The Secret of Inverse Vacation Planning

Last summer, Sarah and I took our family to Cuyahoga Valley National Park for a couple of days as part of our summer vacation looping around most of the Great Lakes.

This summer, Sarah and I are taking our family to Yellowstone National Park and Grand Tetons National Park as the centerpiece of our family vacation.

Why did we choose those places? A big part of the reason was that our two oldest children are in upper elementary school and the National Park Foundation offers a wonderful program (that I truly hope continues in the future) called the Every Kid in a Park program.

Basically, if you’re a fourth grader in America, you can visit the Every Kid in a Park website and download a free national parks pass for you and your family that lasts for a full year. This enables us to bypass the cost of entry at our national parks, which means that a summer vacation that involves or is centered around a national park now comes at a discount.

Thus, this past summer, this coming summer, and a summer or two down the road (when our youngest child reaches fourth grade) will all involve stops in or will focus on a national park or two.

A few days ago, while listening to an old podcast of Clark Howard’s radio show, he was discussing vacations and said, “Buy the deal, then figure out why you want to go there.” I realized immediately that, to an extent, we did exactly what he was talking about. We found the deal first, then planned our vacation around the deal. It’s something we do most years, actually.

Planning your vacation in that way is the exact inverse of how most people plan their vacations. Typically, vacation travel planning starts with a destination in mind, then moves onto finding deals centered around that destination.

For example, several of our summer vacations have been launched by a friend or relative inviting us to visit and stay with them for several days while we see them and enjoy their city and the area around them. I have an extremely hospitable cousin in the greater Chicagoland area, for example, and she absolutely insisted multiple times that we spend several days in the Chicago area, where she took care of almost all of our meals and our housing for us. That’s a huge bargain and it allowed us to have a much smaller vacation budget and to focus on a handful of experiences we really wanted to have (like visiting the Art Institute).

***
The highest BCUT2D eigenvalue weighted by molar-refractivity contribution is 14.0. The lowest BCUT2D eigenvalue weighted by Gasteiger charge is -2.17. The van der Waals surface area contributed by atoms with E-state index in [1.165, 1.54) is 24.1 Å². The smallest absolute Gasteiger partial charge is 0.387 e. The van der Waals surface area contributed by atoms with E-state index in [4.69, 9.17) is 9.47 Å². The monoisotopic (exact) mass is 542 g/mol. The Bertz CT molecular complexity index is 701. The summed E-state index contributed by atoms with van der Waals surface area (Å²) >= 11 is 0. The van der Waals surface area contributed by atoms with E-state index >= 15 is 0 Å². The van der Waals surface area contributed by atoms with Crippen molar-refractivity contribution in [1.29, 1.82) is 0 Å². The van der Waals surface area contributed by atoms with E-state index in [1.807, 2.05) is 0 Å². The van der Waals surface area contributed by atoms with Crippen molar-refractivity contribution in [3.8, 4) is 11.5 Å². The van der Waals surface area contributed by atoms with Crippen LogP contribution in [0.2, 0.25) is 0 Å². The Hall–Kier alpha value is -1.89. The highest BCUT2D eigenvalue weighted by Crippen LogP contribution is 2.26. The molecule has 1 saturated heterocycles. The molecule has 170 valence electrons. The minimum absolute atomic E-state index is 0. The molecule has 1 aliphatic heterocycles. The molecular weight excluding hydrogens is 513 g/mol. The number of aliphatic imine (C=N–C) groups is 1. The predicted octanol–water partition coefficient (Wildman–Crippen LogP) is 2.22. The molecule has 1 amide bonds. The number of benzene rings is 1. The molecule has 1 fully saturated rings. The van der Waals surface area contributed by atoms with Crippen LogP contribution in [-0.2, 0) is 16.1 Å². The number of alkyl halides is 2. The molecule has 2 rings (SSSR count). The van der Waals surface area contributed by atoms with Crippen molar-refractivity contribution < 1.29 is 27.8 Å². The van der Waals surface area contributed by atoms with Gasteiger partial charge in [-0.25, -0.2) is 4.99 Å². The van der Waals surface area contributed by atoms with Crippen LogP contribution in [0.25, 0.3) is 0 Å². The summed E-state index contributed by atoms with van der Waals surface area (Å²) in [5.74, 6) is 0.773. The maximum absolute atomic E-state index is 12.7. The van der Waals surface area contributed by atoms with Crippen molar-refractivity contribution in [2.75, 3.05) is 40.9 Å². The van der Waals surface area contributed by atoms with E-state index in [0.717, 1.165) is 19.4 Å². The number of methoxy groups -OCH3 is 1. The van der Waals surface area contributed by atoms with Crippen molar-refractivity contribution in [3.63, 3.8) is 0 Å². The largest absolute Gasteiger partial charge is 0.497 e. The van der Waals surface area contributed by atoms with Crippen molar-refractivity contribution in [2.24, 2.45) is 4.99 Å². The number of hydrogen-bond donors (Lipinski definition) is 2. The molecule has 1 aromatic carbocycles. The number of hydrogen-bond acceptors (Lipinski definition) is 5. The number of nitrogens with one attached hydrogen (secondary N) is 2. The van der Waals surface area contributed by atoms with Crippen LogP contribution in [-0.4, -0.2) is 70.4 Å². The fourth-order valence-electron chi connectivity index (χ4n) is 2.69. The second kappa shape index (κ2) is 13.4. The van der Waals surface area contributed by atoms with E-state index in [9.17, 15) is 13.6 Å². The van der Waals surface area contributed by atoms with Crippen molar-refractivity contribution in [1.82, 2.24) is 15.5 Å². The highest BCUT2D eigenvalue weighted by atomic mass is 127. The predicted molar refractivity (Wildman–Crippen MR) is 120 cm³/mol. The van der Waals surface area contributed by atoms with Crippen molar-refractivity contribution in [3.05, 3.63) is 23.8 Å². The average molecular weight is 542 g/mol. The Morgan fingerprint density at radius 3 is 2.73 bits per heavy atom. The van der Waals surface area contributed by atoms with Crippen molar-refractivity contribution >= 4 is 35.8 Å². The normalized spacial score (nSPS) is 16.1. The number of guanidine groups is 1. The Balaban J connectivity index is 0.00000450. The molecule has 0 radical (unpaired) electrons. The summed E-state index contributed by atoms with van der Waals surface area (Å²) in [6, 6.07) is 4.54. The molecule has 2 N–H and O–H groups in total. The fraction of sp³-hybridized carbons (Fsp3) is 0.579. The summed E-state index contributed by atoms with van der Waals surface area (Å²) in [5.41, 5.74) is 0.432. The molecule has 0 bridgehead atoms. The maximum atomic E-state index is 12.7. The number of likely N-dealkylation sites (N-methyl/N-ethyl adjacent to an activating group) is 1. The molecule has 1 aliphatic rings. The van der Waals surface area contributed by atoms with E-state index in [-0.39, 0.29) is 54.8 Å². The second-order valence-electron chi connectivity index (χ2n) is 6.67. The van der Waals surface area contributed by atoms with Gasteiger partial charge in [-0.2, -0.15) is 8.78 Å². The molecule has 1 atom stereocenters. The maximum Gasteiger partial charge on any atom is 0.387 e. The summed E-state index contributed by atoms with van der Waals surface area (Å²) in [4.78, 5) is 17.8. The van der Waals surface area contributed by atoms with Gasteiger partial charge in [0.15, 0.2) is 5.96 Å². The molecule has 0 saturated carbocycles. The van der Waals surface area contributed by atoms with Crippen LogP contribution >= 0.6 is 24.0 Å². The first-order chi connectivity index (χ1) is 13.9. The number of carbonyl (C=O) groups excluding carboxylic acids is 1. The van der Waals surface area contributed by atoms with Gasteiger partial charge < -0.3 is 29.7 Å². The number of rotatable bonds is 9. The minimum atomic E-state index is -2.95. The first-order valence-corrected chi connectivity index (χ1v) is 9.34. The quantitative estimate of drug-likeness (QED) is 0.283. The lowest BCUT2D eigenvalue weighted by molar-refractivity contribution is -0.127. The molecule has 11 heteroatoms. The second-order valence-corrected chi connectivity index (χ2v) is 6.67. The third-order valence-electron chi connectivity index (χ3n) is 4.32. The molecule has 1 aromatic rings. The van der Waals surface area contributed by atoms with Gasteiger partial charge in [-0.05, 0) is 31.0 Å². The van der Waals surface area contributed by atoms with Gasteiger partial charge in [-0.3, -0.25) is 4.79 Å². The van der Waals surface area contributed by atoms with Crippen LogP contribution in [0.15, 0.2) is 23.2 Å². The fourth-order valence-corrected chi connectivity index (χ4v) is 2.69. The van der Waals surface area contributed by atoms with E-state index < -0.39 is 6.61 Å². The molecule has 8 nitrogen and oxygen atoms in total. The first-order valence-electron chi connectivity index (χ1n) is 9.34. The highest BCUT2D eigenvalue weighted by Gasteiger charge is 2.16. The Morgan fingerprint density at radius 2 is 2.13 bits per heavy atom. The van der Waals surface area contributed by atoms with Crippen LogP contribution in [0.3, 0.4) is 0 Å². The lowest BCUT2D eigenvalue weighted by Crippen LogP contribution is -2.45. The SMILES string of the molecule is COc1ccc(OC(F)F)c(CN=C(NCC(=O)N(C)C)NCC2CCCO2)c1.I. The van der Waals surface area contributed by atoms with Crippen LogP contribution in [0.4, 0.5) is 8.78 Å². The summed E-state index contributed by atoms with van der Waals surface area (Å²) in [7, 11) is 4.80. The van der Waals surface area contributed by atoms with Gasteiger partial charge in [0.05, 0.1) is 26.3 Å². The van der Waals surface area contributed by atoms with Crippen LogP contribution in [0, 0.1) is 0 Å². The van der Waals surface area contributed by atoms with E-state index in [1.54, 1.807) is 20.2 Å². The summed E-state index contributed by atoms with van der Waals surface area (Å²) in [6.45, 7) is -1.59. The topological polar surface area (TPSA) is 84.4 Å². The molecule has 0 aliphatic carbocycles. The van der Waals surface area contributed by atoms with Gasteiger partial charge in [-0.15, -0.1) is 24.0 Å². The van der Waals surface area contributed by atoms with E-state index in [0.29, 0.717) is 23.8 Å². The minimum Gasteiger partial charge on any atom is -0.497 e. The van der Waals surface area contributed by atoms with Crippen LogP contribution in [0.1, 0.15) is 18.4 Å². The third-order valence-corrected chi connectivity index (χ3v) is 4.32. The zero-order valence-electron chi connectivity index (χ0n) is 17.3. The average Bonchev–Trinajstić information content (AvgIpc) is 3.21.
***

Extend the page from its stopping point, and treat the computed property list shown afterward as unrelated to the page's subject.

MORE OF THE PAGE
Another example: We once spent our summer vacation staying for free at a cabin that was owned by a friend of a friend who basically just let us stay there without paying a dime. When the offer came up, we planned our summer vacation around it.

We’ve flown our entire family of five to the West Coast and back for less than $600 in the past, straight from Des Moines. I’ve flown round trip to Texas and back for less than $80 in the past. Both of those were the starting points for family travel.

How do you plan for vacations like this? It’s actually pretty simple.

First, pay attention to the events in your life. We found out about the Every Kid in a Park program thanks to our oldest child’s fourth grade teacher, who told us about it early in the school year. We found out about opportunities to visit family and stay in the cabins of friends simply by being present and paying attention at family events and weddings and dinner parties.

It’s easy for things like those to slip right through the cracks. Don’t let it happen. Whenever I hear about an offer like that, I make a note of it in Evernote so I can return to that idea later on. I try to keep the idea front and center in my mind so that when vacation planning begins to happen, I recall that idea first and start there.

Whatever tool you use to remember stuff for the future, whether it’s a notebook or emails or a calendar or whatever, take advantage of it and write deals you’ll want to revisit in the future down in that storage tool. That way, you have a strong chance of seeing it when you start planning for vacations.